2. Recruit allies. Learn how to effectively talk to people who do not know anything about atelier training. This means promoting the value of skilled work. Do not enter into discussions about contemporary art being bad, it only creates an unnecessary obstacle to overcome in order to gain an ally. As a community, we only need to prove that skills are good, not that something else is bad. Many artists in our community have endured a lot of abuse, neglect, and ignorant criticisms for pursuing skills, but if the community wants to gain societal support efficiently, we need to put those conversations aside when advocating for skill-based art.
3. Correct common misconceptions firmly but politely. Below, I have outlined common questions I am asked while advocating for atelier training, and the responses I have found to be most effective.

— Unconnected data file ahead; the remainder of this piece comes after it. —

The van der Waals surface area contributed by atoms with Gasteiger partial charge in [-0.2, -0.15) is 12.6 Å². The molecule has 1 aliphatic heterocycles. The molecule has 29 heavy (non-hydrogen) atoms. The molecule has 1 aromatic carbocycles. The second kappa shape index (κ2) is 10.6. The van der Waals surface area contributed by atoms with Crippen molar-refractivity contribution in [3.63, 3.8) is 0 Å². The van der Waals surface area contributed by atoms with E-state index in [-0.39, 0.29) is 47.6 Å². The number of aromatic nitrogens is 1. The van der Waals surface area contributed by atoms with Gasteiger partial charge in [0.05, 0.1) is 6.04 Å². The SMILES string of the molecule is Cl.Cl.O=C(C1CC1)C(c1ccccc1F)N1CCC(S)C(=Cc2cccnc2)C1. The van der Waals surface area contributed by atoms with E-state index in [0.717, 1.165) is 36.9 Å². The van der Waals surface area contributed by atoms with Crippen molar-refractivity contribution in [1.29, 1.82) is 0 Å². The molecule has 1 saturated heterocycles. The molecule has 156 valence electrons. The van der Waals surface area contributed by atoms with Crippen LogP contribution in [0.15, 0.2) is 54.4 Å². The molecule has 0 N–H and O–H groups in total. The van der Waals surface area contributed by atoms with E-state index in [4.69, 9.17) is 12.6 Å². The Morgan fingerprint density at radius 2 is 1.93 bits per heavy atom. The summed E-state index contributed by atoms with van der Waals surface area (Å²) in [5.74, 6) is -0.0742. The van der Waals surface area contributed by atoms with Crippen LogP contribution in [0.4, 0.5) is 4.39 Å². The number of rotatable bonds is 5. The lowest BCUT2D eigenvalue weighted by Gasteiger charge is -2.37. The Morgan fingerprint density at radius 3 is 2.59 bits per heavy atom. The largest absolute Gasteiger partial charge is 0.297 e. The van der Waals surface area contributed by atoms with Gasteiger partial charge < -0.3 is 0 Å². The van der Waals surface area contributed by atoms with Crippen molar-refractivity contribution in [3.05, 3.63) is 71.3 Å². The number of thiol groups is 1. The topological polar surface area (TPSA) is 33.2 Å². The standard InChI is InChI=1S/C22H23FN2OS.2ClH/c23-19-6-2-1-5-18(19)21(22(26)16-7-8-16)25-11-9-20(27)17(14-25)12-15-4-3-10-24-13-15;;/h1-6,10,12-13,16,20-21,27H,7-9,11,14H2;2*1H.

a) Will teaching skills ruin creativity?
No. The most creative students are the ones with the skills to execute the ideas exactly as they envision them in their heads and their hearts – without compromising because they didn’t have the technical abilities to achieve their visions as they were conceived.
b) Can art be taught?
Yes. The best way to counteract this misconception is to teach the questioner something about art that they didn’t know. Often when asked this question, I will quickly teach a simple ellipse concept or something of that nature. For bonus points, ask the person after you teach them an art skill if it ruined their creativity. It’s an effective way to disabuse them of the notion that learning skill ruins creativity.
c) Aren’t you trying to take art backward?